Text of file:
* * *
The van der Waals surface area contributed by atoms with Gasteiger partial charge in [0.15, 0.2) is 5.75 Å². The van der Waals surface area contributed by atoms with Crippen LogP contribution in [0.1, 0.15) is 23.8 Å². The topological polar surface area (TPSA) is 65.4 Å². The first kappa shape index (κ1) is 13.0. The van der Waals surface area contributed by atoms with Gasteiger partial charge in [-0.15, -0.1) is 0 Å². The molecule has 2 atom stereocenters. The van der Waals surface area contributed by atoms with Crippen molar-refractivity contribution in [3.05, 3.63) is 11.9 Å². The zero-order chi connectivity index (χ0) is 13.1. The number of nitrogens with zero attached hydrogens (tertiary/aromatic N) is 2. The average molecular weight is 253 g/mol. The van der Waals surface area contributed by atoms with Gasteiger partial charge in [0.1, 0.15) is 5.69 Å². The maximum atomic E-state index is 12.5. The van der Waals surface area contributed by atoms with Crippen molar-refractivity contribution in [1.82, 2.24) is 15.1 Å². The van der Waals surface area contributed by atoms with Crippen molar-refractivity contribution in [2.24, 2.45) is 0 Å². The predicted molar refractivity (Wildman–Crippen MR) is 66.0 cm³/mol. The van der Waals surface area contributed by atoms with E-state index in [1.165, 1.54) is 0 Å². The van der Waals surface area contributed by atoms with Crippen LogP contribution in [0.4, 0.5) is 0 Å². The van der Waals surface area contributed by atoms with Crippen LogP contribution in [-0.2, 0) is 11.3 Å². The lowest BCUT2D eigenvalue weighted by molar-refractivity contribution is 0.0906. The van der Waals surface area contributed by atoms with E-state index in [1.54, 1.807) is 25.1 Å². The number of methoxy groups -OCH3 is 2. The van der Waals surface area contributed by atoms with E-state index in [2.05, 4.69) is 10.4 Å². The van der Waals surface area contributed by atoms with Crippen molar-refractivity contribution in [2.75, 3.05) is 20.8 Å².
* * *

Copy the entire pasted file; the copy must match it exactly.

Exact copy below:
The van der Waals surface area contributed by atoms with Gasteiger partial charge in [0.15, 0.2) is 5.75 Å². The van der Waals surface area contributed by atoms with Crippen LogP contribution in [0.1, 0.15) is 23.8 Å². The topological polar surface area (TPSA) is 65.4 Å². The first kappa shape index (κ1) is 13.0. The van der Waals surface area contributed by atoms with Gasteiger partial charge in [-0.15, -0.1) is 0 Å². The molecule has 2 atom stereocenters. The van der Waals surface area contributed by atoms with Crippen molar-refractivity contribution in [3.05, 3.63) is 11.9 Å². The zero-order chi connectivity index (χ0) is 13.1. The number of nitrogens with zero attached hydrogens (tertiary/aromatic N) is 2. The average molecular weight is 253 g/mol. The van der Waals surface area contributed by atoms with Gasteiger partial charge in [0.1, 0.15) is 5.69 Å². The maximum atomic E-state index is 12.5. The van der Waals surface area contributed by atoms with Crippen molar-refractivity contribution in [1.82, 2.24) is 15.1 Å². The van der Waals surface area contributed by atoms with Crippen molar-refractivity contribution in [2.24, 2.45) is 0 Å². The predicted molar refractivity (Wildman–Crippen MR) is 66.0 cm³/mol. The van der Waals surface area contributed by atoms with E-state index in [1.165, 1.54) is 0 Å². The van der Waals surface area contributed by atoms with Crippen LogP contribution in [0.4, 0.5) is 0 Å². The van der Waals surface area contributed by atoms with Crippen LogP contribution in [-0.2, 0) is 11.3 Å². The lowest BCUT2D eigenvalue weighted by molar-refractivity contribution is 0.0906. The van der Waals surface area contributed by atoms with E-state index in [1.54, 1.807) is 25.1 Å². The number of methoxy groups -OCH3 is 2. The van der Waals surface area contributed by atoms with E-state index in [2.05, 4.69) is 10.4 Å². The van der Waals surface area contributed by atoms with Crippen molar-refractivity contribution in [2.75, 3.05) is 20.8 Å².